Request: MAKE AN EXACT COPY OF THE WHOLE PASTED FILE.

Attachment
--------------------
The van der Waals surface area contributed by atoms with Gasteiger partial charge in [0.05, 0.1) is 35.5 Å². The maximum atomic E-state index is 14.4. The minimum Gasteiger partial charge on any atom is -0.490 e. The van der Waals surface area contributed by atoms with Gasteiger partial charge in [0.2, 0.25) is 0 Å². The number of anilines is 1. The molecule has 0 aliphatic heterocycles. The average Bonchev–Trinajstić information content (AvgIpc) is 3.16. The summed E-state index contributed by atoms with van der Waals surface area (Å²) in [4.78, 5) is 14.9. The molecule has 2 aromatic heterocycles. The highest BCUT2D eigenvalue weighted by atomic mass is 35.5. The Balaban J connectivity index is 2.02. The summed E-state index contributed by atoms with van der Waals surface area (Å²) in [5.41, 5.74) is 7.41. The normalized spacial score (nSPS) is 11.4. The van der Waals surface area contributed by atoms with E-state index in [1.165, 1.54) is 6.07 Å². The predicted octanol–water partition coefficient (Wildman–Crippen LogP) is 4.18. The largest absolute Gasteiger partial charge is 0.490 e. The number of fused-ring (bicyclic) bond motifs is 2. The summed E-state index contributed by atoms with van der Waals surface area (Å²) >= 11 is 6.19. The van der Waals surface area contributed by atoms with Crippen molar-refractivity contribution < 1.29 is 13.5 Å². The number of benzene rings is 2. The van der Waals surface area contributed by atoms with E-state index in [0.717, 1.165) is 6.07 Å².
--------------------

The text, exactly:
The van der Waals surface area contributed by atoms with Gasteiger partial charge in [0.05, 0.1) is 35.5 Å². The maximum atomic E-state index is 14.4. The minimum Gasteiger partial charge on any atom is -0.490 e. The van der Waals surface area contributed by atoms with Gasteiger partial charge in [0.2, 0.25) is 0 Å². The number of anilines is 1. The molecule has 0 aliphatic heterocycles. The average Bonchev–Trinajstić information content (AvgIpc) is 3.16. The summed E-state index contributed by atoms with van der Waals surface area (Å²) in [4.78, 5) is 14.9. The molecule has 2 aromatic heterocycles. The highest BCUT2D eigenvalue weighted by atomic mass is 35.5. The Balaban J connectivity index is 2.02. The summed E-state index contributed by atoms with van der Waals surface area (Å²) in [5.41, 5.74) is 7.41. The normalized spacial score (nSPS) is 11.4. The van der Waals surface area contributed by atoms with E-state index in [1.165, 1.54) is 6.07 Å². The predicted octanol–water partition coefficient (Wildman–Crippen LogP) is 4.18. The largest absolute Gasteiger partial charge is 0.490 e. The number of fused-ring (bicyclic) bond motifs is 2. The summed E-state index contributed by atoms with van der Waals surface area (Å²) >= 11 is 6.19. The van der Waals surface area contributed by atoms with Crippen molar-refractivity contribution < 1.29 is 13.5 Å². The number of benzene rings is 2. The van der Waals surface area contributed by atoms with E-state index in [0.717, 1.165) is 6.07 Å².